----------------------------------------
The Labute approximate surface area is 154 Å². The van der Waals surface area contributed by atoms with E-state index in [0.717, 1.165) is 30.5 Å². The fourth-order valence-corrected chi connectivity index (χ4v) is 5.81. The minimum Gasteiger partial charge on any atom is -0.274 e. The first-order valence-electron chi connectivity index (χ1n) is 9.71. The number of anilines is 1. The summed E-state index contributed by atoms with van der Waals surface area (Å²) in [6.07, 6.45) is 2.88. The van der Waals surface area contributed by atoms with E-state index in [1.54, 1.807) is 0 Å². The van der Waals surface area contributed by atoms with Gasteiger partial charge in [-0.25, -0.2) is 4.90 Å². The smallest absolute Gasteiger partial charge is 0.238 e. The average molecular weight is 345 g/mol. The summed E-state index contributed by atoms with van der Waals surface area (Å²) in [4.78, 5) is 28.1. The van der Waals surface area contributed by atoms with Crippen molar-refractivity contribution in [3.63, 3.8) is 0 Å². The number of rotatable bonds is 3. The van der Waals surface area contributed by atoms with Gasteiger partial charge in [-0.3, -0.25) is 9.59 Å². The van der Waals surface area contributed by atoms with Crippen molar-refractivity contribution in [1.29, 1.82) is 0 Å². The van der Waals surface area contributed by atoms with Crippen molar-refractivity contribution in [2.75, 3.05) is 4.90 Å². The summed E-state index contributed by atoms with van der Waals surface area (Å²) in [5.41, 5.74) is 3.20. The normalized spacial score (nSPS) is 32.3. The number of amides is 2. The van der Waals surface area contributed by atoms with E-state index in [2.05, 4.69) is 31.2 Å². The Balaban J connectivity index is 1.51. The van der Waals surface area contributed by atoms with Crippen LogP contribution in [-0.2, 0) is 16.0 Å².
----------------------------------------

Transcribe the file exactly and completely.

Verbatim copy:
The Labute approximate surface area is 154 Å². The van der Waals surface area contributed by atoms with E-state index in [0.717, 1.165) is 30.5 Å². The fourth-order valence-corrected chi connectivity index (χ4v) is 5.81. The minimum Gasteiger partial charge on any atom is -0.274 e. The first-order valence-electron chi connectivity index (χ1n) is 9.71. The number of anilines is 1. The summed E-state index contributed by atoms with van der Waals surface area (Å²) in [6.07, 6.45) is 2.88. The van der Waals surface area contributed by atoms with E-state index in [1.54, 1.807) is 0 Å². The van der Waals surface area contributed by atoms with Gasteiger partial charge in [-0.25, -0.2) is 4.90 Å². The smallest absolute Gasteiger partial charge is 0.238 e. The average molecular weight is 345 g/mol. The summed E-state index contributed by atoms with van der Waals surface area (Å²) in [4.78, 5) is 28.1. The van der Waals surface area contributed by atoms with Crippen molar-refractivity contribution in [3.63, 3.8) is 0 Å². The number of rotatable bonds is 3. The van der Waals surface area contributed by atoms with Gasteiger partial charge in [-0.3, -0.25) is 9.59 Å². The van der Waals surface area contributed by atoms with Crippen molar-refractivity contribution in [1.29, 1.82) is 0 Å². The van der Waals surface area contributed by atoms with Crippen molar-refractivity contribution in [2.75, 3.05) is 4.90 Å². The summed E-state index contributed by atoms with van der Waals surface area (Å²) in [5.41, 5.74) is 3.20. The normalized spacial score (nSPS) is 32.3. The number of amides is 2. The van der Waals surface area contributed by atoms with E-state index in [2.05, 4.69) is 31.2 Å². The Balaban J connectivity index is 1.51. The van der Waals surface area contributed by atoms with Crippen LogP contribution in [-0.2, 0) is 16.0 Å².